We couldn't figure it out since she'd willingly put on the harness the first few times. But after a while (and some testing with another harness) we decided she just didn't like the leather harness. There were no signs of rubbing or anything, but the thing is quite a bit heavier than her old one and she's a princess! When we switched to a lighter harness, she was back to being eager and excited to put on the harness and go outside.

So you might want to get another style of harness altogether or possibly another size and see if she likes it better!


Our terrier is similarly unhappy with the process of putting her harness on. She doesn't actively resist when you've got her, but she does try to hide under the bed or table. We've tried various options, but none worked.

Sometimes trying to psychoanalyse a dog is a losing game though. It may be that you just have to face that she doesn't like it, and you have to do it anyway.

In spite of that, there may still be a couple of things that'd help.

Getting a dog used to raising individual paws is a good thing, not just for getting a harness on but also for cleaning paws and grooming. Saying "paw" as you take their paw and give them a chance to lift it themselves, means you aren't surprising the dog and they can work with you.

And dogs are generally a bit wobbly on three legs too, so it very much helps if you hold their raised leg steady when they're on three legs. Then they aren't feeling insecure about falling over, plus you've got control of the paw for getting the harness on more easily.


This is very common. It's a very rare dog that makes any connection between what's happening outside and the need for a coat or harness.

As far as they are concerned you are subjecting them to a straitjacket for no reason. We can't explain to dogs so we have to train them. This has already been mentioned in an excellent answer by @Elmy.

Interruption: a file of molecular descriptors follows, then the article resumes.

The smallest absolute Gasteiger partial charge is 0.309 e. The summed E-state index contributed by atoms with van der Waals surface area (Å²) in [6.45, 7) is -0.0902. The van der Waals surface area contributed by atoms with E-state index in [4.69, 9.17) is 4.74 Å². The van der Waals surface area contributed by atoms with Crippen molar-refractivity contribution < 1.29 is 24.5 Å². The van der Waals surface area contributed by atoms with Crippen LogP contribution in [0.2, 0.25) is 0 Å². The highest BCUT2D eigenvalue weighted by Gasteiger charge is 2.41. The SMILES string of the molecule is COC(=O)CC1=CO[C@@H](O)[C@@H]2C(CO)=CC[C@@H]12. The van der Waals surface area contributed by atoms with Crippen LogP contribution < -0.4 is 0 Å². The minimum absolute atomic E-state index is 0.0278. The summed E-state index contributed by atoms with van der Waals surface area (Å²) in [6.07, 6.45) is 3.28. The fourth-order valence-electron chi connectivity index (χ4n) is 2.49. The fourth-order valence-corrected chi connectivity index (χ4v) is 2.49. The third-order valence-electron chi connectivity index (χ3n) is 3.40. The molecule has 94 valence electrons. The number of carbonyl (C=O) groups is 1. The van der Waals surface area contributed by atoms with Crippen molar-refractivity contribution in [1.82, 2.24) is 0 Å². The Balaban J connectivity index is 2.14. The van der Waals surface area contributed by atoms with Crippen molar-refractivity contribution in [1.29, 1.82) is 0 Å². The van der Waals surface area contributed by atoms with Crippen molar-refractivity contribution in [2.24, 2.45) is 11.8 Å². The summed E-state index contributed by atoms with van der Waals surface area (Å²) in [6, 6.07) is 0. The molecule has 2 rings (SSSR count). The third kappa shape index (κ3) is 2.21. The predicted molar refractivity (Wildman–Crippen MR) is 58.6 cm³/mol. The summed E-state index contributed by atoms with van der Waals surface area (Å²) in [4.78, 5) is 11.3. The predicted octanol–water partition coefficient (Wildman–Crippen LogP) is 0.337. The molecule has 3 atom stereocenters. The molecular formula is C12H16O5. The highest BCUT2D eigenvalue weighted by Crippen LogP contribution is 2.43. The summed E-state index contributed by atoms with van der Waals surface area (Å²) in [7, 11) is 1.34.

From personal experience I know that it's possible to train a dog to approach a collar, coat or harness and put their head through it. This is all done with treats. An extreme example is the dogs that have been trained to place themselves and lie quietly for a brain scan in an MRI machine without being restrained in any way.

Training is a skill that needs understanding and patience on the part of the trainer but the rewards are enormous, (1) you are happier (2) the dog is happier (3) you get compliments from everyone about how clever and well-behaved your dog is.

As soon as she sees the harness she will run and hide under the furniture. Sometimes its a bit of an ordeal to extract her.

This is the biggest part of the problem. The whole procedure has turned this from being mildly uncomfortable into a prolonged and unpleasant experience. Instead of the harness being a signal that you are about to go out, it is now a signal for being chased and wrestled into submission.

Trying to find a hidey-hole and then being pulled out of it is scary for any animal. They like to believe there is somewhere that they can get away from any risks or danger. I never try to force a dog to come out of its kennel/bed/crate against its will.

The answer for that is to allow them a safe place that really is safe - maybe a particular spot under the furniture or behind the settee and keep that sacrosanct, only cleaning or tidying there when they are elsewhere.

My new small dog has recently taken a dislike to her coat - The Velcro got caught in her fur once, it must have been uncomfortable to walk and I only discovered the problem when it was time to take it off. It only takes once experience like this for them to remember and get worried.

I haven't got round to training her to approach the coat yet (this is a timely reminder!) and so for now I just put her on the lead as for any walk and then pick up the coat afterwards and slip it over her head by passing it along the lead. This way she has no opportunity to run and hide and so we avoid any drama. In fact she's quite happy for me to do this now.

A collar and lead to hold them still until they are trained allows you to bypass all the drama as well as the gymnastics and wrestling that go along with it.